Why do many tech startups incorporate in Delaware?

Many tech startups incorporate in Delaware. Why? While its not appropriate for all startup companies, there are a number of reasons why tech startups that require significant investment to scale their business incorporate in Delaware:

1) Delaware corporate law is much more developed and streamlined compared to other states.

Because so many companies incorporate in Delaware, and because they have specialized courts that deal only with corporate disputes, there is much more “legal certainty” about how the courts will treat certain contractual and transactional issues, and it is largely seen as “business friendly.” Many of these are issues that a company won’t face until much farther down the line. But some of them affect startups straight out of the gate. Delaware largely lets companies decide minor issues for themselves. On the other hand, California likes to dictate these small issues. For example, in Delaware you can have as many directors as you want, whereas in California you have to have one for every shareholder up to three. So if you are a startup with three shareholders, you are obliged to have three directors, even if that doesn’t make any sense at all and means a lot of wasted time in getting signatures.

2) Delaware makes things easy.

The Delaware filing office is open until 8PM, and usually filings come back stamped in a day. This is huge for fast-moving capitalization transactions. California, on the other hand, takes weeks unless you pay expedite fees, and often sends filings back for minor non-conformities. Like many other California government agencies, the Division of Corporations can be very bureaucratic.

3) Delaware conforms to investor expectations.

Virtually all corporate lawyers in the US (and many around the world) are familiar with Delaware corporate law, and indeed for many of us Delaware corporate law is probably even more familiar to us than the law of the state we are in! Thus, you don’t have to worry about your investor’s lawyer not knowing the intricacies of whatever state you are in. Most California venture capitalists are reluctant to invest in California corporations, much less a corporation from Wisconsin, New Jersey or Arkansas.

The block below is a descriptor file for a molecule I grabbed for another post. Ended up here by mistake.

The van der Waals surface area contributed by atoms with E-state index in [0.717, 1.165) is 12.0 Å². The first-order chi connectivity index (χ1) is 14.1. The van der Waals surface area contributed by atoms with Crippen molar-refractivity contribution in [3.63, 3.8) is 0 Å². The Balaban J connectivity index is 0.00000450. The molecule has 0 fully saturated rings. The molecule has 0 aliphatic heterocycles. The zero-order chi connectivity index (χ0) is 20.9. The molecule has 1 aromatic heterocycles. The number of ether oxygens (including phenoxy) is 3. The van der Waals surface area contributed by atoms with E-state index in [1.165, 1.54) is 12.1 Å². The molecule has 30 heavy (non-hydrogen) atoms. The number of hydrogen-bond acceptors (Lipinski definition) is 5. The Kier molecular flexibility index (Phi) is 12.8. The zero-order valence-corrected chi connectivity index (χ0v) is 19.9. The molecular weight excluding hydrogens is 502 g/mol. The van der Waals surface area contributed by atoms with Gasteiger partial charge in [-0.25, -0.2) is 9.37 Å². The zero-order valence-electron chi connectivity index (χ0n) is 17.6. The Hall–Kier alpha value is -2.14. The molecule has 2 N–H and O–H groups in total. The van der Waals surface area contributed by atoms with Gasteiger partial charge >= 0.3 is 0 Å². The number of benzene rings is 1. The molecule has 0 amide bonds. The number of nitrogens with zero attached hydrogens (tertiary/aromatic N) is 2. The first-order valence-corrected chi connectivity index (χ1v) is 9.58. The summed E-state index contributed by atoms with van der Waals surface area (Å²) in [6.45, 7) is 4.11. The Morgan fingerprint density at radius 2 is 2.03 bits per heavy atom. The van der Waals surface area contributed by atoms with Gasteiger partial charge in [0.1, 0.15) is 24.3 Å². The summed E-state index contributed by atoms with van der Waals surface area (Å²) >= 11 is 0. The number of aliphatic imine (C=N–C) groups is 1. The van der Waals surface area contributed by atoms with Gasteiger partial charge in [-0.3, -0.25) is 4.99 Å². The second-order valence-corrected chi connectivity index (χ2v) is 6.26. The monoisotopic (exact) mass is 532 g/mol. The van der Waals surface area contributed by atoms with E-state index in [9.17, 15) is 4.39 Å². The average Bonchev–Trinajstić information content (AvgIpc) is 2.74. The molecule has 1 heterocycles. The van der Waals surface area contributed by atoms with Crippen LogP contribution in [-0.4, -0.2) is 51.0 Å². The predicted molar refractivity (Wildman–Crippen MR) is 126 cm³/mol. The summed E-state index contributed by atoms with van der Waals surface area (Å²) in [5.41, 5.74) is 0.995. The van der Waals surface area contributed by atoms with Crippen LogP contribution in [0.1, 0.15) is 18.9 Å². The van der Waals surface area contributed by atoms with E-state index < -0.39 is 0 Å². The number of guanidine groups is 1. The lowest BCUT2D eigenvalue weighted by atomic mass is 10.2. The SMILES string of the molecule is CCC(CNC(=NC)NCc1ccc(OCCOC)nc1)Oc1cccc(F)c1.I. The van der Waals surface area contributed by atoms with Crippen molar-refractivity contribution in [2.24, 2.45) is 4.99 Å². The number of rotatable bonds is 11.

Why shouldn’t you form a Delaware corporation? Cost. If you form a Delaware corporation, you also have to qualify the business in the state in which the corporation is doing business. All told, it probably costs an extra $1-2K to form a corporation in Delaware rather than the state you are in (costs of qualifying in your state + legal fees to qualify + cost of Delaware franchise tax), and you will have some additional costs going forward in terms of franchise taxes, filing and agent fees. However, I often think this is more than than made up in just the first financing transaction you go through. And it will be much more expensive to convert later if that is a route you take. But if you will not raise capital and want to keep things simple, it probably makes sense to simply incorporate in the state you are in.In short, if you are aiming to raise capital to scale your business, incorporating in Delaware is often a smart choice (though like all things there are exceptions).

SEC Invites Comment on Definition of Accredited Investor

SEC Definition of Accredited InvestorHat Tip to Joe Wallin for noting the SEC has requested public comments as to whether and how they should revise the definition of “accredited investor.”

As I’ve previously noted, for most tech startups it’s very important that they only sell stock to accredited investors. It comes down to this: the securities laws impose a number of onerous obligations on startups whenever they sell securities to someone who is not an accredited investor. [Read more…]

Venture Capital Deals: Founders’ Equity Sapped by Preferences

There is a terrific article on venture capital deals by Steven Davidoff in yesterday’s New York Times’ Deal Book titled In Venture Capital Deals, Not Every Founder Will Be a Zuckerberg. Davidoff examines a case recently litigated in Delaware courts where a company, Bloodhound Technologies, was sold for $82.5 million eleven years after its first funding round. The five founders of the company only received $36,000 in the sale, whereas the management team at the time of the sale received $15 million and the VCs received virtually all of the rest (~$66 million).

How does this happen? The terms venture capitalists negotiate when they make  investments can, over time and successive investments, give the investors the power to push the founders out of management and gain control of the company. Moreover, the “liquidation preference” in preferred stock allows investors to get their money back before anyone else gets anything, and they will often then “participate” in the remaining proceeds. In some circumstances investors negotiate preferences that are even more than what they put in, or can, as they did in the case of Bloodhound, negotiate a “cumulative dividend” that grows over time (cumulative dividends are rare, but preferences and terms that give investors control leverage are not). [Read more…]